Every sermon I heard about marriage, every book I read, every person I talked to, told me how to keeping moving forward in the marriage and what I needed to do as a wife. They didn’t mention that it is fruitless to try to work with an un-remorseful, intentionally destructive spouse.
Things continued to get worse in our marriage as the abuse escalated (as it does) and I experienced more than one type of abuse: emotional, verbal, mental, sexual, social, financial, spiritual and intellectual.
Still, I didn’t know anything was wrong with the marriage because I believed like many others that abuse was only physical and since he wasn’t hitting me, it couldn’t be abuse. He blamed me for everything and I believed him. I thought something must be wrong with me, and I was doing this whole marriage thing wrong.
It took me 8 years to realize that for the entirety of our relationship, he had been and always would be a narcissistic abuser. I found myself at a crossroads with divorce as my only option to stop the abuse. It wasn’t an actual option, it was simply what had to happen. He didn’t see anything wrong with his mistreatment of me and refused to change because he didn’t think he needed to.
As I went through the divorce process, I had to wrestle with my faith and all my preconceived notions of what a divorced woman was. I thought divorced women were wives who gave up or couldn’t make their marriage work. I had worked so hard. I learned the hard way that not every divorced woman chooses to get a divorce.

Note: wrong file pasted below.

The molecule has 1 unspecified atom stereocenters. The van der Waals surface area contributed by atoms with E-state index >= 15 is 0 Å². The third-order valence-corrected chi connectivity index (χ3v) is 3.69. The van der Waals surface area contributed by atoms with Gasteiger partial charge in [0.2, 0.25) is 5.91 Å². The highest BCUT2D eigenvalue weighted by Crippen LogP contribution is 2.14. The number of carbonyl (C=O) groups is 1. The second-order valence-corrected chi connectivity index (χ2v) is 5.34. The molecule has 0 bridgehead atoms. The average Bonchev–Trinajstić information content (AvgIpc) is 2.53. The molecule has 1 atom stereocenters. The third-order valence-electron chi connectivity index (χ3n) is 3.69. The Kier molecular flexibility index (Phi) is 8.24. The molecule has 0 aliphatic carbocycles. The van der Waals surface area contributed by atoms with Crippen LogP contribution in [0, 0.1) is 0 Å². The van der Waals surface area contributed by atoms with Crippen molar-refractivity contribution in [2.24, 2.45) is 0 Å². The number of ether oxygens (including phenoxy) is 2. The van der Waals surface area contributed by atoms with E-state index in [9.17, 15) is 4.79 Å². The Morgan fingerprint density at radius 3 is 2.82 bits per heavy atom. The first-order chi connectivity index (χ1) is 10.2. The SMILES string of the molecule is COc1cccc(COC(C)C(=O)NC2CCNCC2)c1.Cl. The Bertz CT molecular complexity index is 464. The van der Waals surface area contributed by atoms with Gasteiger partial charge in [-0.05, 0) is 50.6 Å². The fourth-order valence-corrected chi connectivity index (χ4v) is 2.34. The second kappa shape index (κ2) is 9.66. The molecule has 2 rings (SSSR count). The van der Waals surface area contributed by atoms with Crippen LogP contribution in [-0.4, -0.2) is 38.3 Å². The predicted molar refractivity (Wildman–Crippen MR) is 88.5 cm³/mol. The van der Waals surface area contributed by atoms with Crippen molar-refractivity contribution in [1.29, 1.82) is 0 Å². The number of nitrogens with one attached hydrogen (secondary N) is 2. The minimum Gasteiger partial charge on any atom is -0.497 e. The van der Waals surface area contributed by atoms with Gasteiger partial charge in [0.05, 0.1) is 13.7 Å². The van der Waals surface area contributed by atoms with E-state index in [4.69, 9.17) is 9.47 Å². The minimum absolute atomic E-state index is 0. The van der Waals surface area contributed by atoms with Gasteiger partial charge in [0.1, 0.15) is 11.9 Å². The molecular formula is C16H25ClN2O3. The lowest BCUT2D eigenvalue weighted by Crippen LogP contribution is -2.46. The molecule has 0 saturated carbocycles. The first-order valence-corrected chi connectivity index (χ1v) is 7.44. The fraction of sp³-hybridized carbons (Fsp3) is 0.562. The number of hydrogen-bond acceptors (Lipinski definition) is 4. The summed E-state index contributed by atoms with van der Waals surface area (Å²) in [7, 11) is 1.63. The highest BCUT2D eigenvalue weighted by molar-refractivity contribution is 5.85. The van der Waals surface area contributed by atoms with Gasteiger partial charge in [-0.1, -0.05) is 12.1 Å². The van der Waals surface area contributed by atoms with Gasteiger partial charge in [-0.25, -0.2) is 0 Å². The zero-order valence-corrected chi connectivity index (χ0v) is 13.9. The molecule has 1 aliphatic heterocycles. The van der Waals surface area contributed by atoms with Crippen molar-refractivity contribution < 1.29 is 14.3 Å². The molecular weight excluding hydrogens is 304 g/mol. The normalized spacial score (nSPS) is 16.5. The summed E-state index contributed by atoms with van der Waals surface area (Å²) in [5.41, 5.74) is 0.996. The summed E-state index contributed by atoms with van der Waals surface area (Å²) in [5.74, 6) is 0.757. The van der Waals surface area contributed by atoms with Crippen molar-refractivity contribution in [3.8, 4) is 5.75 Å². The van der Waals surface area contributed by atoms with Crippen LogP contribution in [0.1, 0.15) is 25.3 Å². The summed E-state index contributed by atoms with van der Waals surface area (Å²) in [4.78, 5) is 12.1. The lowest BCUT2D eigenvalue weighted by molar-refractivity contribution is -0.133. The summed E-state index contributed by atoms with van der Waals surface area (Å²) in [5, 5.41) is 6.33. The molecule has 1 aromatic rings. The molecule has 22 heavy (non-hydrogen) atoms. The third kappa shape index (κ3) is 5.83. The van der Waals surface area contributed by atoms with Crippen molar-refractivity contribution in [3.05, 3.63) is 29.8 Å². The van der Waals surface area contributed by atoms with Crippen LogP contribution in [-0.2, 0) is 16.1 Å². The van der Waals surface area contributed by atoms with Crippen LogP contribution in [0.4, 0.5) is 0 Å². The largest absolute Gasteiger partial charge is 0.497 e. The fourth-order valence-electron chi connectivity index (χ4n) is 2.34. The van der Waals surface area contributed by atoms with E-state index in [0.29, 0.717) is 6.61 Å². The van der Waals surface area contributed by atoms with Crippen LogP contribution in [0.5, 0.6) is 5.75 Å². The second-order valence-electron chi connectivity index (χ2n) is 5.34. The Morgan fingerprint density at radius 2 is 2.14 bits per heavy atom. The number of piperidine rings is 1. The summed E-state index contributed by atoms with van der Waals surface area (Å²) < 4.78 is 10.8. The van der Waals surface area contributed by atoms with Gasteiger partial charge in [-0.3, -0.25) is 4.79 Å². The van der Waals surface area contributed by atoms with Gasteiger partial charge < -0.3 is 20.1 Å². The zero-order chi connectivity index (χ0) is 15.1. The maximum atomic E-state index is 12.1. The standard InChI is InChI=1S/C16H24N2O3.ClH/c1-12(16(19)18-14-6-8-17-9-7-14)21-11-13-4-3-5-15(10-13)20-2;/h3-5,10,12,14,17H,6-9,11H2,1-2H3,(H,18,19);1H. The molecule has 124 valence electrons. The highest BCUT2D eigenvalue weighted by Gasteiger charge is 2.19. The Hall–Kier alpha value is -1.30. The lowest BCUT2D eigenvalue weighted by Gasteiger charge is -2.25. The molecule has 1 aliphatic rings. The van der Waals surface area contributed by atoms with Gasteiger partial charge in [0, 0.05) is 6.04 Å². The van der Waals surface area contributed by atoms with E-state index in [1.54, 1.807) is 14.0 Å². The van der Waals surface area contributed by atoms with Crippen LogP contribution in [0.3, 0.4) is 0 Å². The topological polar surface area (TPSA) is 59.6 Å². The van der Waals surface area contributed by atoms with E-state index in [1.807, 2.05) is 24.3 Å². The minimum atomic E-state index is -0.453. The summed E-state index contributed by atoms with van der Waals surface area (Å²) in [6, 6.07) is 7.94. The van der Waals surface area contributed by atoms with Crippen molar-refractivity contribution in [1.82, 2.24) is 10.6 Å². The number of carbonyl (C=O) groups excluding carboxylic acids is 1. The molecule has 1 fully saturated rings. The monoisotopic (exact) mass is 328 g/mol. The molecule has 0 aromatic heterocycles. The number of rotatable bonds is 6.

God pulled me out of that abusive relationship, and out of the toxic church culture that unknowingly (I hope at least) supported and allowed abusers in its midst. Abuse is not in God’s design for marriage. God never meant marriage to be a place for one person to dominate and control another. Marriage was meant to be mutual, connected, and equal, with each spouse, committed to the good of one another. Anything short of that is not in the plan.
Despite being taught a whole lot more religion than I was taught about Jesus, I clung to my faith. The more I read and learned about Jesus, the more my perspective shifted.
I no longer believed in the concept of “the one.” I didn’t need a man to lead me or have authority over me. I learned that there are biblical grounds for divorce that don’t just include an affair, abuse is also valid.
I didn’t need a man to complete me. Marriage was not the ultimate goal or accomplishment as a woman. I didn’t need the status of wife to be worthy. My relationship status has nothing to do with my worth or value. I matter the same, single, married or divorced. I am a child of God, everything else is secondary. I am loved accepted, whole and valuable just the way I am.
Even though what I went through was extremely difficult, I am so grateful for all that God has taught me through the process. The more I looked to God as I healed, the more I found the love I had always desired, and the more I felt happy, whole and worthwhile. Turns out my life wasn’t so uneventful.